Warren County government is beginning budget discussions with a projected $1 million shortfall for fiscal year 2021-22.
Finance Department director Justin Cotten outlined the tough financial road ahead as the county Budget and Finance Committee began the process to review proposed departmental budgets for the upcoming fiscal year.
“You know we have a 10% threshold for our fund balance at the end of the year,” said Cotten, of the state’s requirement that the county’s ending fund balance be 10% of its annual expenses. “We have to budget accordingly so that we have 10% of our annual expenses left at the end of the year. As we have it set right now, no changes, the general fund will finish $1 million shy of our 10% budget threshold, if we don’t change something.”
The county’s projected ending fund balance for June 30, 2022 is $975,220. However, the state requirement is $1.98 million, which is 10% of expenses.
Cotten suggested the county change its property tax collection ratio, an accounting procedure that estimates how much of the property tax revenue will be received in the upcoming year.
“For the last five years, the average on collections is 94.8% of total tax levy,” said Cotten, with 5.2% being uncollected debt. “We budget 91% collections, but we average 94% collections.”
Cotton suggested changing the projected collection ratio from 91% to 93%. According to records, the county dipped below 93% on its property tax collection efforts only once since 2005 and that was in 2008 during the recession.
“I would strongly recommend we reset the collection ration to 93%,” said Cotten. “That still gives us 1% above our historical collections but it also throws $350,000 back into the tax roll that we are, basically, not having to come up with some other way.”
The adjustment would not be a change in the property tax rate increase. It would only change how much the county estimates it will receive versus how much will be uncollected debt.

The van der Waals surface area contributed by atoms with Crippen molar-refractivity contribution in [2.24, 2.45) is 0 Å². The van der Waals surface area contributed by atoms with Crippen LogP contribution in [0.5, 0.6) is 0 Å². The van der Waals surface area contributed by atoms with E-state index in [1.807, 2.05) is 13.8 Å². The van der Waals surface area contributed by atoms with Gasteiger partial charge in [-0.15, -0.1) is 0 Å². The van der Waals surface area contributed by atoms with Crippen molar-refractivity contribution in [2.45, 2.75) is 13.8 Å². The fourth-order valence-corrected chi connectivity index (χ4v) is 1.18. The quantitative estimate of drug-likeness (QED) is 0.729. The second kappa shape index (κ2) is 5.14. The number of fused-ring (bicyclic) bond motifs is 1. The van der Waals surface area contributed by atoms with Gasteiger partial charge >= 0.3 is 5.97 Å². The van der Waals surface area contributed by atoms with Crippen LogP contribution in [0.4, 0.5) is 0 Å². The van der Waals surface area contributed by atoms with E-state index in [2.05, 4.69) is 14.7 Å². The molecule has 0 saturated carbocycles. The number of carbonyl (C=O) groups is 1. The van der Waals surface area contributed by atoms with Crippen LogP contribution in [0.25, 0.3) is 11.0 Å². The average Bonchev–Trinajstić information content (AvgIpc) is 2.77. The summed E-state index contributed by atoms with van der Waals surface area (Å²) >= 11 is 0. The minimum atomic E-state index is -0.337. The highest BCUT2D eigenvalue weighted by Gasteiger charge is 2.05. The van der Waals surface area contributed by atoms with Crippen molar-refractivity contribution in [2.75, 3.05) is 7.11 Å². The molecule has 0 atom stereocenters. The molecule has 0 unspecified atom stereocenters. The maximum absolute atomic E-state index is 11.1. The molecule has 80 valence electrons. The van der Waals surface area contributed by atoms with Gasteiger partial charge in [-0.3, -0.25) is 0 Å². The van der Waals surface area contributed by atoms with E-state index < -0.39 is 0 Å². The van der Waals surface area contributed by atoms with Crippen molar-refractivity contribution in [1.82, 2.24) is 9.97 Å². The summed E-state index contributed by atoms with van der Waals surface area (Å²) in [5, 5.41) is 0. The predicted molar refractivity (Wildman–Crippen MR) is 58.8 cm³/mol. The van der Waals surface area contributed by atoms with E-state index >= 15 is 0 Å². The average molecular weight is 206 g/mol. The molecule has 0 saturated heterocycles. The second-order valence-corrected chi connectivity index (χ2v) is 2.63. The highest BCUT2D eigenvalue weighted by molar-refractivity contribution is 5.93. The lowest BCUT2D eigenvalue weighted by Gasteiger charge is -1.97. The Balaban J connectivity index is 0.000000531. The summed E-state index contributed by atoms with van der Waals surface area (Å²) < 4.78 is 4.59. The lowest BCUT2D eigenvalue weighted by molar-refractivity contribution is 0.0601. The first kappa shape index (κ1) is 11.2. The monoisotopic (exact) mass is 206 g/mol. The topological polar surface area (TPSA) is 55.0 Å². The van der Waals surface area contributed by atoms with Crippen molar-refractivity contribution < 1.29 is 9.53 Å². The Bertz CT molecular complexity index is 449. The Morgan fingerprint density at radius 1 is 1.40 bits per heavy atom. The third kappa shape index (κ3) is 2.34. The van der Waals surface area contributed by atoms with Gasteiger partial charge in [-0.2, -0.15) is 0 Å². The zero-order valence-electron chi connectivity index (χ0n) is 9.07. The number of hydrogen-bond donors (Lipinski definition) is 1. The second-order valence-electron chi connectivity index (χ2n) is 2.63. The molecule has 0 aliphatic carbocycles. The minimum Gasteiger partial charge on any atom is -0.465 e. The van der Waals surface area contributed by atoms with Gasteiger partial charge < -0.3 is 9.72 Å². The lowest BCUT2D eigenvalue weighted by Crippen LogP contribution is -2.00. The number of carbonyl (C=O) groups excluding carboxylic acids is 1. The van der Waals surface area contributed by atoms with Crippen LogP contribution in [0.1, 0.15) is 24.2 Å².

Budget and Finance Committee members agreed to consider the change as the review process continues.
“The $1 million deficit that we would have under our 10% minimum in the general fund is with all budget requests this year,” said Commissioner Scott Rubley, chair of Budget and Finance. “Those include requests of pay raises, expenses, expenditures, everything. Depending on what recommendation we make on the budgets that could be a lower number.”
Committee members did unanimously approve removal of any salary increase requests within the proposed budgets even before the review process begins.
“We’ll consider raises at the end when we see where we stand,” said Rubley.
After an initial review Tuesday, the largest slash was $25,000 to Juvenile Services. That $75,000 fund is used when juveniles must be housed during criminal proceedings.
“This is where we pay for the detention of minors while awaiting trial,” said Cotten. “We are sitting at $75,000. We were at $50,000 two or three years ago. We had to increase it due to that single trial that had multiple defendants in it that had to be housed. This year we’ve only had one or two with short stays.”
Members unanimously approved reducing the amount to $50,000 from $75,000.
The $25,000 cut did little to change the bottom line.
The county Budget and Finance Committee will meet again April 27 at 5:30 p.m. Members plan to tackle a few of the more challenging budgets, said Rubley. Making that list were County Executive, Personnel Office, County Attorney, Election Commission, Register of Deeds, Codes, County Building, Other Facilities, Other General Administration, County Coroner, and EMS.